The very meaning of intermarriage has shifted with these demographic changes. In earlier periods, intermarriage was generally seen as a rejection of Jewish identity and a form of rebellion against the community. These days, intermarriage doesn’t necessarily spell the end of an active Jewish life or of Jewish lineage.
It’s standing room only for National Pride Young Professionals Shabbat Dinner, located in the non-denominational, non-traditional congregation’s social hall.
As the subtitle of the book says, we live in a rootless age. People everywhere, not just Jews, seek their roots, their ancestry, their genetic makeup. We yearn to discover who we are; alas, our tools are not always up to the task. But there is pleasure in the pursuit, and we should be grateful to Weitzman for being a reliable guide.
A conversation with novelist Michael Chabon can easily jump from Michael Jackson song lyrics to the history of spaceships. And while his love of all things quixotic can be a lot to digest, his intellectual openness and curiosity have resulted in a compelling and innovative body of work.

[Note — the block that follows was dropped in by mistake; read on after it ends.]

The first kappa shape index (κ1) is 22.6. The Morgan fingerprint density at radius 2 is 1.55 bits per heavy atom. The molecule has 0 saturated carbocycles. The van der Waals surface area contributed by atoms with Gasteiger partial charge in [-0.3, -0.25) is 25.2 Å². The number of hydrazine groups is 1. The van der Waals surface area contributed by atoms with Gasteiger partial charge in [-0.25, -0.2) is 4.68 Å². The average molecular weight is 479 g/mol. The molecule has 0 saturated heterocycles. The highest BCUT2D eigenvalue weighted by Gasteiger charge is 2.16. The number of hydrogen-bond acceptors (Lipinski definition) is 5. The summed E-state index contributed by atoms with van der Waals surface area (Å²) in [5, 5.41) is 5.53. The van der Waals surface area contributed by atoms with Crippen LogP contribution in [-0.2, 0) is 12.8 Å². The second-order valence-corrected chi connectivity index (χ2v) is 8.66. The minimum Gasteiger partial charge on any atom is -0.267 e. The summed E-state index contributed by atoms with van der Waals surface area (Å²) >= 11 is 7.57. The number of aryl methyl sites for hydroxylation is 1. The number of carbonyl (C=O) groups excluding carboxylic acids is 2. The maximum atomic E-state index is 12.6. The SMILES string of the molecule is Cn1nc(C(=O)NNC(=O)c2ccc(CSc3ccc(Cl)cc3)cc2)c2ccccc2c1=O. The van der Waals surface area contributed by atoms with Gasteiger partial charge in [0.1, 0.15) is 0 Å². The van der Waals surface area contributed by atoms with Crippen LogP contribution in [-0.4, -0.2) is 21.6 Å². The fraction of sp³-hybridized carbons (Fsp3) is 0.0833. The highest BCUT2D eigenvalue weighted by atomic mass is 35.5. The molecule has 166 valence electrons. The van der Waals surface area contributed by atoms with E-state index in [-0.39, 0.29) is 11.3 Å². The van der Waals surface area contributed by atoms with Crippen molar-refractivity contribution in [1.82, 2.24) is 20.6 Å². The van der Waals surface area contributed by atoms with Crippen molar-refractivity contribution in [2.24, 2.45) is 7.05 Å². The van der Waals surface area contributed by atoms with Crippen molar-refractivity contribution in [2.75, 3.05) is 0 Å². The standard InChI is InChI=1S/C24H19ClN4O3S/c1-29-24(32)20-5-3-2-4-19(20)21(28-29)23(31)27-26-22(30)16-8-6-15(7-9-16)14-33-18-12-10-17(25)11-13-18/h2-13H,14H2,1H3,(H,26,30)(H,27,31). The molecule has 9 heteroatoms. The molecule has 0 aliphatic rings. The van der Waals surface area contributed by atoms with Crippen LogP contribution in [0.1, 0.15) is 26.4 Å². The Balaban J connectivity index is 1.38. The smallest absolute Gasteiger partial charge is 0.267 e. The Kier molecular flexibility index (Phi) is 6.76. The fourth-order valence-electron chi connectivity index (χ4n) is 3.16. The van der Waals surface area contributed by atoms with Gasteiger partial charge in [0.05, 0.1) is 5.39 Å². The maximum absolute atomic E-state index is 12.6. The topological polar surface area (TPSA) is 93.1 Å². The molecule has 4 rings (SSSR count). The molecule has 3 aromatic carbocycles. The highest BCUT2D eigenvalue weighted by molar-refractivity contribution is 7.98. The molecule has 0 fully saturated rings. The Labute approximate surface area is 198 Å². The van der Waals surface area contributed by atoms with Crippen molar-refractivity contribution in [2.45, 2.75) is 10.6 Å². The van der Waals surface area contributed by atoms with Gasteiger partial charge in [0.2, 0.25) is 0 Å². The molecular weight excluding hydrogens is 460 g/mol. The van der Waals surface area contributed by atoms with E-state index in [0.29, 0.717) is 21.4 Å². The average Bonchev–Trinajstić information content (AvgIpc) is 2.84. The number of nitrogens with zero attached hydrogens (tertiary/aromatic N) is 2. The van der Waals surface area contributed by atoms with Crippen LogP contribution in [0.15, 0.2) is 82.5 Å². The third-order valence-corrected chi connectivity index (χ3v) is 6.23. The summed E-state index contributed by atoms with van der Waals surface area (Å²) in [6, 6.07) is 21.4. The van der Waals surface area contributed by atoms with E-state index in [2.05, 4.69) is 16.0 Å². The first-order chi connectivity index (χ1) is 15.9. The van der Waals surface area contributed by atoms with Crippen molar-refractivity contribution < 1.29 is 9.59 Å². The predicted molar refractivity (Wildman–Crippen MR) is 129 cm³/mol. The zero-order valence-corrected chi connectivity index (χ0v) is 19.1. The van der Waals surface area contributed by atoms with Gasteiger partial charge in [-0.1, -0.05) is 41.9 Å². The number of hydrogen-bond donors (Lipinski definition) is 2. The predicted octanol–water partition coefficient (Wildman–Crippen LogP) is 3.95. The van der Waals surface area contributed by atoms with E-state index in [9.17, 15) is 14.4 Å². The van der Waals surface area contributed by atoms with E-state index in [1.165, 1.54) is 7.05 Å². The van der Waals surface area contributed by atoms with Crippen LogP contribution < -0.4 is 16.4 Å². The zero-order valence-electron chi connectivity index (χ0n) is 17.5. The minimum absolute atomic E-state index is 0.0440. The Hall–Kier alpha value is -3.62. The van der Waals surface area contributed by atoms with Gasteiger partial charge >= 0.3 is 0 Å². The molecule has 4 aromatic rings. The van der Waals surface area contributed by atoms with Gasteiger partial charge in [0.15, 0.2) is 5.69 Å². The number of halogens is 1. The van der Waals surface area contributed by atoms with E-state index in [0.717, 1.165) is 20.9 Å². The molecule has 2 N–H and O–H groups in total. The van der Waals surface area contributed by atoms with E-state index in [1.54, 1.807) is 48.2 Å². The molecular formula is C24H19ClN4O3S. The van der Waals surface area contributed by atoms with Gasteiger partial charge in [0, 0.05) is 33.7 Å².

Suleiman’s new book, The Némirovsky Question: The Life, Death and Legacy of a Jewish Writer in 20th-Century France, explores Némirovsky’s tragic career and the deteriorating civil society of pre-World War II France that first nurtured the writer and then ultimately turned on her. Drawing on parallels to her own life, Suleiman makes of the story a meditation on allegiance, foreignness and assimilation—one with uncanny echoes for today’s politics.
On election night, a group of Jews welcomed a Syrian family. Now they wonder what to say when the refugees ask: Will we be safe here?